With international schools in short supply and long waiting lists becoming the norm, more expatriate parents are considering a Dutch education for their children. Deborah Nicholls-Lee examines its pros and cons. ‘Within both of the kids’ classes, we’ve got Mexican families, Italian, Portuguese, Japanese, Canadian, - we have a really big mix there,’ says British expatriate Claire Mingay, who has lived in Amsterdam for 12 years. But the multi-cultural school that her children attend is not international: it is a Dutch primary school full of expatriates who, like her and her British husband Mark, have made the decision to enrol their children in the Dutch system. ‘We feel we have the best of both worlds in a Dutch school in the city centre, where there’s a large number of international families,’ she says. ‘We have the international context, the teachers are happy to speak to us in English and understand that we don’t speak good Dutch, and that’s made it quite...  More >

Get to grips with living in Holland

Need help with finding the perfect place to live, a good place to work out or even mates to hang around with? You'll find all the answers at the second edition of the IamExpat Fair in The Hague, which takes place on Saturday November 4, 2017, at the Grote Kerk in the city centre. The IamExpat Fair was set up support internationals in the Netherlands and connect them with local businesses and service providers and the organisers are delighted to be back in The Hague for a second edition. 'The IamExpat Fair is designed for both new arrivals and established expats who want to discover something new or find answers to questions that have been bugging them for some time!,' says co-organiser Nikos Nakos. 'For example, finding time to make an appointment with a mortgage or financial advisor, can seem daunting, but here we've got them all under one roof,' says his colleague Panos Sarlanis. Indeed, the event is a great opportunity to find everything you need in one location, on one day....  More >

Multilingual recruitment comes of age

Twenty years ago Maureen Adam launched her own recruitment company from her home in Edam. Since then the company has blossomed, but the recruitment industry has changed enormously as well, as Robin Pascoe found out. ‘I came to Holland in 1991 and I really struggled to find a job. The Netherlands was in the middle of a recession and it was at a time when you went to an agency and there were notices on the door stating “if you can’t speak Dutch, don’t come in”,’ says Maureen Adam, sitting on a bench in the sun in Westerpark, close to the company’s Amsterdam offices. ‘Then I found a job working in customer services and everyone working there was an international. So I thought “hang on a minute, there is work for people who don’t speak Dutch”.’ It was not, however, until a few months and another job later, that Maureen decided to take the plunge. Adams Multilingual Recruitment was born. “I’d worked in recruitment in London and Hong Kong and I thought...  More >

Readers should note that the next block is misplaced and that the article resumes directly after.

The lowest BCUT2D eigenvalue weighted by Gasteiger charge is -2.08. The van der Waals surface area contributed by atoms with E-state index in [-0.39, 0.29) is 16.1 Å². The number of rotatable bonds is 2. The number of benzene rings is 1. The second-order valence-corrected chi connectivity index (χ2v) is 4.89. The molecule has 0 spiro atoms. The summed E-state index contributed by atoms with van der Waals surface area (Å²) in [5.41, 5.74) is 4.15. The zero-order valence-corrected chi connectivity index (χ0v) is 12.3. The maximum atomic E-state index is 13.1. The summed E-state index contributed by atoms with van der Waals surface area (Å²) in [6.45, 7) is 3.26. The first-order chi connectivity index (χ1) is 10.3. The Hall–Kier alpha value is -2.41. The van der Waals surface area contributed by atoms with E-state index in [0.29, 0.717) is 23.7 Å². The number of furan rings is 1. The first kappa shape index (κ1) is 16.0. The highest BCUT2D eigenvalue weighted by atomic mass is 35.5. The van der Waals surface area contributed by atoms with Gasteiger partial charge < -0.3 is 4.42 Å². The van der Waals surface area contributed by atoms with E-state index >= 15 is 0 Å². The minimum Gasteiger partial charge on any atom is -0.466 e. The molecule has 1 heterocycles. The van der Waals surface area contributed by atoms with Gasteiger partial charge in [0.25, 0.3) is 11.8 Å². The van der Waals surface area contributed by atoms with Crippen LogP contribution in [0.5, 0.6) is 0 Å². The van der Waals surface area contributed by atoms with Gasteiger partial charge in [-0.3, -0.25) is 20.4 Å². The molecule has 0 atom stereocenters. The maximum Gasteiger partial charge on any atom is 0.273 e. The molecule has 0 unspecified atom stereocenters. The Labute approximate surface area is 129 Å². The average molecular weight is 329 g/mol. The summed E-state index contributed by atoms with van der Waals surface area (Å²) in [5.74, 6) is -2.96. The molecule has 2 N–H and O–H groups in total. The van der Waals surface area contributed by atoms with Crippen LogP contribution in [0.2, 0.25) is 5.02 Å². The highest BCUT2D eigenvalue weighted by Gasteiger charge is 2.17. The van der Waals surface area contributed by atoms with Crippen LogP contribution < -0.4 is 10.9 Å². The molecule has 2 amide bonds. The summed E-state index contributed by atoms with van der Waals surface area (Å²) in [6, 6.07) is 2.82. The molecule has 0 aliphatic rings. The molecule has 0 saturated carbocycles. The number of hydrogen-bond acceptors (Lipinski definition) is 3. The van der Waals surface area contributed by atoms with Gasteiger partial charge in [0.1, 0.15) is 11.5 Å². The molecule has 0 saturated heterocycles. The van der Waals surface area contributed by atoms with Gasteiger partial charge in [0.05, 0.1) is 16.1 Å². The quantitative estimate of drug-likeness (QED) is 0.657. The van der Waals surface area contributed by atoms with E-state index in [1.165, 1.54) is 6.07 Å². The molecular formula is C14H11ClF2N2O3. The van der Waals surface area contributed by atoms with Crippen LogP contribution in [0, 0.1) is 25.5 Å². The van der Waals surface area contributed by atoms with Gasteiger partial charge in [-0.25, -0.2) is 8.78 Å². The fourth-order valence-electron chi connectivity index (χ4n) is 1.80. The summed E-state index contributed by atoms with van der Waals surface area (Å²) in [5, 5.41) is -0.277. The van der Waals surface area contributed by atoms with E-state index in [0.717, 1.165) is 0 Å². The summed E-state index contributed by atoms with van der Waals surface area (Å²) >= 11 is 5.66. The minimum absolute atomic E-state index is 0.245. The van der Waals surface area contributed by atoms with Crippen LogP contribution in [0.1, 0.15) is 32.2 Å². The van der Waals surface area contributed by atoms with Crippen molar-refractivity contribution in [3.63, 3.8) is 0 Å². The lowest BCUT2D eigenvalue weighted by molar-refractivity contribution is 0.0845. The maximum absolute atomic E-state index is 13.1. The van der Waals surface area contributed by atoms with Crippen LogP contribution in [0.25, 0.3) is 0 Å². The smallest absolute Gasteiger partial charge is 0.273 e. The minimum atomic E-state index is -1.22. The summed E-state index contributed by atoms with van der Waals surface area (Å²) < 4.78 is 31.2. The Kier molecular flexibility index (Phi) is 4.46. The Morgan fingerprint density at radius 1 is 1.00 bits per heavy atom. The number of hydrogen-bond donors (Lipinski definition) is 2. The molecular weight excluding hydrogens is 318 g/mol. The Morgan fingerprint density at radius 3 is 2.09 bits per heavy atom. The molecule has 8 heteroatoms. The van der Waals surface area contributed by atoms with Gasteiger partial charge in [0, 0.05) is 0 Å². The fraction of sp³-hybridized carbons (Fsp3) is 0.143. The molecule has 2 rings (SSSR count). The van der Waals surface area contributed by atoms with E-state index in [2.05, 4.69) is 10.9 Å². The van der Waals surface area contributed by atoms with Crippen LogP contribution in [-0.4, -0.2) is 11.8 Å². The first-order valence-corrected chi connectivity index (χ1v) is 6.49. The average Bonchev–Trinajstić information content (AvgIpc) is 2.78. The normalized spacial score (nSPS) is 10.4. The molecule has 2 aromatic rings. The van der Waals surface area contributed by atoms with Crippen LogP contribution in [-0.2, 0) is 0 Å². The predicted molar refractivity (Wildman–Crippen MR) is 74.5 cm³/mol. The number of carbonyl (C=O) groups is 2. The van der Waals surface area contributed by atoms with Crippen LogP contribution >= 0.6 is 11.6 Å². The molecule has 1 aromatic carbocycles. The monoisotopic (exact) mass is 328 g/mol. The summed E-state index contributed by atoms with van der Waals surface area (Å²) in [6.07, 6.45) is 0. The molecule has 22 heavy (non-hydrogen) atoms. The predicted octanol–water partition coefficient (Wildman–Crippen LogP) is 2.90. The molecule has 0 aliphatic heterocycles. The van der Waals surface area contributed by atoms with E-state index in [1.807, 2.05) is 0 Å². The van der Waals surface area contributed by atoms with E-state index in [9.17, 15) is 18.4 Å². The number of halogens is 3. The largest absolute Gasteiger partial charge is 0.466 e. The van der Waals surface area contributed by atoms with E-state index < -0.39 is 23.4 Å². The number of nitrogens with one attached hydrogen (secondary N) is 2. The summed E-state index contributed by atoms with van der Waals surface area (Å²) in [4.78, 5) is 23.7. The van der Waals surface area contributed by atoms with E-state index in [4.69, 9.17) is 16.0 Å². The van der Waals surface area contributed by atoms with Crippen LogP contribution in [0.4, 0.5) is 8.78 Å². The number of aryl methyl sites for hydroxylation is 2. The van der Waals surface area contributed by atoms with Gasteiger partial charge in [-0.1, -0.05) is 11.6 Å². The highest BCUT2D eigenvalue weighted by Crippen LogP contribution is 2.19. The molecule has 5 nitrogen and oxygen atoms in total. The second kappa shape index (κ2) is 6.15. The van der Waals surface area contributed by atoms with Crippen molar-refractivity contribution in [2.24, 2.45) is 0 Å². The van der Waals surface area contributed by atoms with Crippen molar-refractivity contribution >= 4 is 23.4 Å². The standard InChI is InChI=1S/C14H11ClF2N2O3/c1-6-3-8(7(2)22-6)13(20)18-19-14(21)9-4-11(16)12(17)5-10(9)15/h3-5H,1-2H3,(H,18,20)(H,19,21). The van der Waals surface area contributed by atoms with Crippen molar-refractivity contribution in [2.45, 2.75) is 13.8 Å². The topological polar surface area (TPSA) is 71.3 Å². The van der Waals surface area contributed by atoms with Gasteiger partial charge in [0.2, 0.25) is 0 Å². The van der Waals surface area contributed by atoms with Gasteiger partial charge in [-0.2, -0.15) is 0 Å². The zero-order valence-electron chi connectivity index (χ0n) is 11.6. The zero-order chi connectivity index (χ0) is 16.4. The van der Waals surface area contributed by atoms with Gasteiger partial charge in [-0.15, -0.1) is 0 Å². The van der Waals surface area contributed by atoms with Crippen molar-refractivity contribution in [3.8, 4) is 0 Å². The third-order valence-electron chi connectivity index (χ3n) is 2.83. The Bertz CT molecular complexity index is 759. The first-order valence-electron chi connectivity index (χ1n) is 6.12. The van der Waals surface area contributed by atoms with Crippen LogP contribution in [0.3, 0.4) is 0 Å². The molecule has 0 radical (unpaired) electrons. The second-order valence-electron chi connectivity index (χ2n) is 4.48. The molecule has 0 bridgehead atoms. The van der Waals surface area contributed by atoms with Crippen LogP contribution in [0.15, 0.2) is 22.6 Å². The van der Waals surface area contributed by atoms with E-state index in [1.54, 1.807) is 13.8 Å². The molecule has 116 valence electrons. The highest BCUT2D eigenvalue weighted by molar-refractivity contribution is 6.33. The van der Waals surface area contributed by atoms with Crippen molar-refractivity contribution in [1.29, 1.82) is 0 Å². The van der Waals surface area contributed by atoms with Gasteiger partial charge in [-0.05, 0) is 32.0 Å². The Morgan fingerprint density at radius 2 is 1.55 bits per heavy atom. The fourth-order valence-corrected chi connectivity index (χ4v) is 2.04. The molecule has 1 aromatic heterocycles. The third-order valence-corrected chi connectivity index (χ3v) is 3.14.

Mata Hari returns to Friesland

Who could blame the Dutch for focusing on the glamour and intrigue that surrounds their most unlikely heroine? It is not often, after all, that one of their own becomes an international by-word for sex and scandal. But now Mata Hari is back in the spotlights. The Friesland Museum has mounted an exhibition which highlights not only Mata Hari the dancer, mistress, and – alleged – spy but Margaretha Zelle the wife and mother. It is a 100 years since Margaretha Zelle, alias Mata Hari, was executed by the French for being a German spy. There was never any conclusive proof she was seducing high ranking officers into divulging military secrets but the Dutch beauty moved in military circles as the Great War was in progress and during that uncertain time rumours flew. According to Friesland Museum curator Hans Groeneweg the French arrested Mata Hari on a trumped-up charge. ‘Things were dire at the front in 1917, with one mutiny after another. Generals came and went in quick succession,...  More >

Stedelijk show explores native foreigners

The Stedelijk Museum in Amsterdam continues its exploration of the theme of migration with a new exhibition, I am a Native Foreigner. Deborah Nicholls-Lee  went along to check it out. ‘We’re all foreigners,’ says Beatrix Ruf, director of the Stedelijk Museum. ‘It’s an experience we all share, in a way. Even if you travel for a holiday, you experience displacement in relation to other contexts.’ The Stedelijk’s latest exhibition I am a Native Foreigner offers a 13-gallery exploration of the theme of migration and showcases photographs, textiles, paintings, installations, recordings and films from multi-national artists. The oxymoronic title is taken from a quote by Mexican conceptual artist Ulises Carrión (1941-1989), whose work features in the exhibition. A migrant himself, he moved to the Netherlands in his thirties and experienced first hand this duality. Not at home ‘As an artist, you do not always feel at home,’ explains Leontine Coelewij, the...  More >